Collins’ main characters struggle valiantly, and in very different ways, with each of these three overwhelming problems at once. Their growing appreciation of the third problem, the fundamental limits of the human situation (the novel’s epigraph begins with Hemingway’s words, ‘the world breaks everyone’), allows us to see how, despite the horrific peculiarities of our late modern situation, it is absurd to imagine that a solution lies in some kind of nostalgic escape to a pre-modern world.

His characters learn that they are linked by powerful forces beyond their control (‘salmon in the late crush of evening spawn’), and yet their developing lives reveal how it still can happen that, in a decentred and fluidly linked diversity of stories, there is an upward gathering stream

For the novel’s most reflective characters – the northward fleeing entrepreneur Nathan Feldman and the southward wandering writer Norman Price – a crucial step in this appreciation lies in learning to overcome total cynicism in the face of ‘the quiet injustice of God’s creation’. This problem arises typically after what Anderson called the moment of ‘sophistication’: ‘seeing the countless figures of men who before his time have come out of nothingness into the world, lived their lives, and again disappeared into nothingness’. The challenge then is to find a way, nonetheless, to become people who, in his words, at least ‘had for a moment taken hold of that thing that makes the mature life of men and women in the modern world possible’.

This task is achingly difficult for the outcasts who make up Collins’ cast of characters, and who are by no means helped by their encounters with the Jesses of the world and contemporary fundamentalists who only intensify problems with their latest versions of apocalyptic superstition. And yet, as an unrepentant ironist (with, eg, a conflicted gay hero who dies literally and tragically in a closet), Collins saves some of his best lines for a religious small-town medical aide, Thomas Strait, whose undaunted daughter acknowledges, ‘we are all sufferers of vertigo.’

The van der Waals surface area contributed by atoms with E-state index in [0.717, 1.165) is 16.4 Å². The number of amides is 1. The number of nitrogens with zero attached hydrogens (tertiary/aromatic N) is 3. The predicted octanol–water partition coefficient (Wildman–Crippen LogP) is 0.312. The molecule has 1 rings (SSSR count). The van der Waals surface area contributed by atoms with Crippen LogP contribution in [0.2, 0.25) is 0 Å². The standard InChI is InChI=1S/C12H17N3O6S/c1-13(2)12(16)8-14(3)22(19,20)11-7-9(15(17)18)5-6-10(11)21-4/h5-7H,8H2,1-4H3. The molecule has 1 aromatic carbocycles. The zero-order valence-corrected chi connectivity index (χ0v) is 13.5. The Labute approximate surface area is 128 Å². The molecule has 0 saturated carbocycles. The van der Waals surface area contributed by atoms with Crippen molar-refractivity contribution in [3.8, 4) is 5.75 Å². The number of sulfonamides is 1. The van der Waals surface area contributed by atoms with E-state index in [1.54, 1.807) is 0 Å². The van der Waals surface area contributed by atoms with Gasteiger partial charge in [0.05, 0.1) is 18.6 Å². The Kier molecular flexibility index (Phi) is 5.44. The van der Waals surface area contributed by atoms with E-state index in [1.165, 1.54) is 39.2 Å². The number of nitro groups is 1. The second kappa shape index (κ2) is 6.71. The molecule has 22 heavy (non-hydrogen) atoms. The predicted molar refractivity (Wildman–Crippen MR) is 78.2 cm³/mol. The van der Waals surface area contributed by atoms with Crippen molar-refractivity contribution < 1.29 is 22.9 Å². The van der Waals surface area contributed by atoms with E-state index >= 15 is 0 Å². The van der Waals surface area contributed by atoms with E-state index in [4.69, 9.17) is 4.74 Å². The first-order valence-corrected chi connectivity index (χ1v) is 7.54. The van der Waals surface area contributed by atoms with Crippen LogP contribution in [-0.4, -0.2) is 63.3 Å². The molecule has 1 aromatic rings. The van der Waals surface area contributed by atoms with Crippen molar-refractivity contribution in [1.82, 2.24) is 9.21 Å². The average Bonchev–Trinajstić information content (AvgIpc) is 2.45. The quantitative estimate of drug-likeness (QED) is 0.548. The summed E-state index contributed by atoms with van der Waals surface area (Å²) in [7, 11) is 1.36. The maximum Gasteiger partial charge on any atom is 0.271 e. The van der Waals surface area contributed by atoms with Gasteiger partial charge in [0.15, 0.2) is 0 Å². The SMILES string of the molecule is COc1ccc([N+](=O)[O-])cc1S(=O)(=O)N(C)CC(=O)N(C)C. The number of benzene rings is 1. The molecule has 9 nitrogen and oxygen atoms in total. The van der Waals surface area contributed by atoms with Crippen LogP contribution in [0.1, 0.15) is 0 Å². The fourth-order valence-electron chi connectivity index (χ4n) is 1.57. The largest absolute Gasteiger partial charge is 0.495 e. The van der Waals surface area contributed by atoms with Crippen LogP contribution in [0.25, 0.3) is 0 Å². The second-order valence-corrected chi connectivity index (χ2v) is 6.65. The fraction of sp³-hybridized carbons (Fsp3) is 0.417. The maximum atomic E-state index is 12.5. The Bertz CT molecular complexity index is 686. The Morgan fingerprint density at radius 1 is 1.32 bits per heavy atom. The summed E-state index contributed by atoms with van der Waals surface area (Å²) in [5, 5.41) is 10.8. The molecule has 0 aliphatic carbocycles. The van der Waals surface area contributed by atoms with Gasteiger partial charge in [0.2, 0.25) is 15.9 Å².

Strait has serious weaknesses of his own, and he sees that ‘a deeper knowledge of all things was not such a liberating gift.’ This leads him, however, not to nihilism but to critical persistence: ‘I see God as a way of allowing us to ask the right questions. I don’t think religion was ever about answers. That’s where modern philosophy got it all wrong.’ Strait’s lifestyle of simple help to all kinds, and his dream project of retrieving, in an enduring physical display, the biographies of people who have passed away unnoticed in a local country hospital, discloses a ‘glint of light,’ ‘a communion of people gathered below.’

Norman reacts perceptively to all this, in an age when ‘there were no miracles anymore’: ‘Thomas was talking, in what were tongues of fire, but, when Norman listened, it came out as something ordinary.’

This sense for the ordinary, in all its brilliant detail and variety, is the ultimate redeeming feature in this book about the bleak houses of our time. What appeals to Norman is the social and multivalent character of Thomas’ project: ‘I like the idea of ghosts and the fluidity of decentering any one story. It would be better than a play letting people form their stories.’

Those familiar with the history of the extreme strands of European idealism and romanticism might understand these words as a gentle rebuff of Schelling’s early proposal to take the meaning of human life to lie in its being a play, a play not directed from outside but by each individual simply choosing to create a destiny on its own. Collins’ novel suggests an alternative beyond either Hegelian teleology or romantic indulgence, in their stereotype excesses.

His characters learn that they are linked by powerful forces beyond their control (‘salmon in the late crush of evening spawn’), and yet their developing lives reveal how it still can happen that, in a decentred and fluidly linked diversity of stories, there is an upward gathering stream – what Norman (in his modern family household, with Joanne and the adopted Grace, who have also been multiply abandoned) finally experiences, in the reality and symbol of a swooping pelican, as ‘what might be achieved on the right thermal…in the midst of great flight.’
Karl Ameriks is Professor Emeritus and former distinguished McMahon-Hank Professor of Philosophy at the University of Notre Dame. The Death of all Things Seen by Michael Collins was released in paperback on March 9th by Head of Zeus